Calls for Nagorno-Karabakh to return to the negotiating table
STEPANAKERT—Former US Ambassador to Armenia John Evans, whose tour of duty was cut short for his recognition of the Armenian Genocide, visited the Nagorno-Karabakh Republic, where he met with President Bako Sahakian and other officials and called for Karabakh to return to the negotiating table.
This visit earned him a coveted spot on Baku’s notorious—and growing—list of foreign dignitaries visiting Artsakh. The Azerbaijani foreign ministry called his visit a “provocation,” engineered by the “Armenian lobby.”
Evans, who is an advisory board member of the Children of Armenia Fund, is visiting Artsakh with the organization’s founder and president Dr. Garo Armen, and met with President Sahakian on Wednesday, following which he spoke to reporters in Stepanakert where he called for the return of Karabakh authorities to the negotiating table.
“It’s time for the Nagorno Karabakh to return to the negotiating table and represent its interests as an independent state,” said Evans who reminded the audience that Artsakh was a part of the Karabakh talks following the 1994 cease fire agreement.
Evans and Armen also met with Artsakh Army Commander General Levon Mnatsakanyan. A press statement by the army said that discussions were held about COAF assisting children on the Karabakh-Azerbaijan border, known as the Line of Contact, and possible assistance to the families of wounded or deceased soldiers.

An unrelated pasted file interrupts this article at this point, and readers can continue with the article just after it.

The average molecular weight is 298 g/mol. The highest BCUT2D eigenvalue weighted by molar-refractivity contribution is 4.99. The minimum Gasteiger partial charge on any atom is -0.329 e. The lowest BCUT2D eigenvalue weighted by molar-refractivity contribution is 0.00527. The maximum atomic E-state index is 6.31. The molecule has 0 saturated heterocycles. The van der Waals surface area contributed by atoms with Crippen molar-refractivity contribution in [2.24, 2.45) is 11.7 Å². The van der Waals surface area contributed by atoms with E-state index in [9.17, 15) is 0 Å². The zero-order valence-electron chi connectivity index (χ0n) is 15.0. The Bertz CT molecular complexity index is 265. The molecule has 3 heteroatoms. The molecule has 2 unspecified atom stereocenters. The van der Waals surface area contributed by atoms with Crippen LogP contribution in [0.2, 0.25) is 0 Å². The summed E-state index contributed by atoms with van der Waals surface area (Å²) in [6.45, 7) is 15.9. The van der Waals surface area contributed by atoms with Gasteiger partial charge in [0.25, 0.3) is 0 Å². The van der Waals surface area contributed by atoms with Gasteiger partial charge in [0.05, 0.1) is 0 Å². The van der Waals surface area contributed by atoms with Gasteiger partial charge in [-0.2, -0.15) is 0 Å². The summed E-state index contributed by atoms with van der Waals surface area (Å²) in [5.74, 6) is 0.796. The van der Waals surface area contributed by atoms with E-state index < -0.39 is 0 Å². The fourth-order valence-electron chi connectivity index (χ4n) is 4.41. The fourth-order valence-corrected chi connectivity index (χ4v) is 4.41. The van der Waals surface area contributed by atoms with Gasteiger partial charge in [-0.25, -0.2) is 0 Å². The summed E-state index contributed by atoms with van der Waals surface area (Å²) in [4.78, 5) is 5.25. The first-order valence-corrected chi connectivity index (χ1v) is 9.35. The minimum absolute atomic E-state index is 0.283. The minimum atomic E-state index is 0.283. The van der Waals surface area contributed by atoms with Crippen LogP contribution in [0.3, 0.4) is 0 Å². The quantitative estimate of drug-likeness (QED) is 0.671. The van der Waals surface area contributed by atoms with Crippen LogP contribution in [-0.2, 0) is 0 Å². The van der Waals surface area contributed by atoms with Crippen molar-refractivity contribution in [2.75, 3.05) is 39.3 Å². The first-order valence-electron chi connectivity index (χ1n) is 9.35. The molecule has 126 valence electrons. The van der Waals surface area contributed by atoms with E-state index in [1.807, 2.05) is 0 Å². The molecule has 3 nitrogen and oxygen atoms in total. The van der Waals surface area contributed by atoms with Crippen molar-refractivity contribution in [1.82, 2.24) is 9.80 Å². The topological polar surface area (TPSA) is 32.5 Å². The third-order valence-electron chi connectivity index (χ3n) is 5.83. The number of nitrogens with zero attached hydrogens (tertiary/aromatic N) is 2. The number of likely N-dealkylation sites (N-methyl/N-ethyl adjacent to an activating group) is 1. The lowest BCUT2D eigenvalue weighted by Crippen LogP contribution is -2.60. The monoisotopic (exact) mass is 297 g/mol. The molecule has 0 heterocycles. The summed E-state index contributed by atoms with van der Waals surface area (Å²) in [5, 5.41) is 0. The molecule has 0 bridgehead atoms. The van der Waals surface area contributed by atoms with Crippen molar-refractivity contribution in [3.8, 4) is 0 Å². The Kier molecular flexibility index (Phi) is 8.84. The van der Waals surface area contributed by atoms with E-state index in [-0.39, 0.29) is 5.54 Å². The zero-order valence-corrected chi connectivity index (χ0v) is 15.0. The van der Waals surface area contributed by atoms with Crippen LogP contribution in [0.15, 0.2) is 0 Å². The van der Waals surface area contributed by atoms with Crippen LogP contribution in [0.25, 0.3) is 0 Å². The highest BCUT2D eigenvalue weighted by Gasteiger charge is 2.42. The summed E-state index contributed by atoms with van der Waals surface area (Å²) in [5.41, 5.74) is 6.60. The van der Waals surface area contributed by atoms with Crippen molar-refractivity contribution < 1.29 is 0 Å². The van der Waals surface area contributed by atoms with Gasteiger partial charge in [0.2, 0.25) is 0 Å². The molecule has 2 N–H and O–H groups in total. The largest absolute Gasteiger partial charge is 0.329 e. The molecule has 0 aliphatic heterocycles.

“Together with COAF Chairman Dr. Garo Armen we are ready to help the people of Artsakh, because they have been experiencing difficulties with the whole Armenian nation for more than a century now. We know there have been tragedies. The latest events have further strengthened the people, but we are confident we can achieve even more together. I mean the humanitarian programs,” Evans told reporters.
In 2005, during a speaking engagement at an Armenian American gathering at the University of California at Berkeley, Evans said, “Today–as someone who has studied it? there’s no doubt in my mind [as to] what happened . . . I think it is unbecoming of us–as Americans–to play word games here. I believe in calling things by their name.” Referring to the Armenian genocide as “the first genocide of the 20th century,” he said: “I pledge to you–we are going to do a better job at addressing this issue.” Evans also disclosed that he had consulted with a legal advisor at the State Department who had confirmed that the events of 1915 were “genocide by definition.”
His remarks prompted the State Department to cut short his tour of duty in Armenia. This action prompted wide-spread disappointment from Congressional leaders and community activists at the time.
Evans revisits this experience and also argues the case for US recognition of the Armenian Genocide in “Truth Held Hostage,” a new book released in April.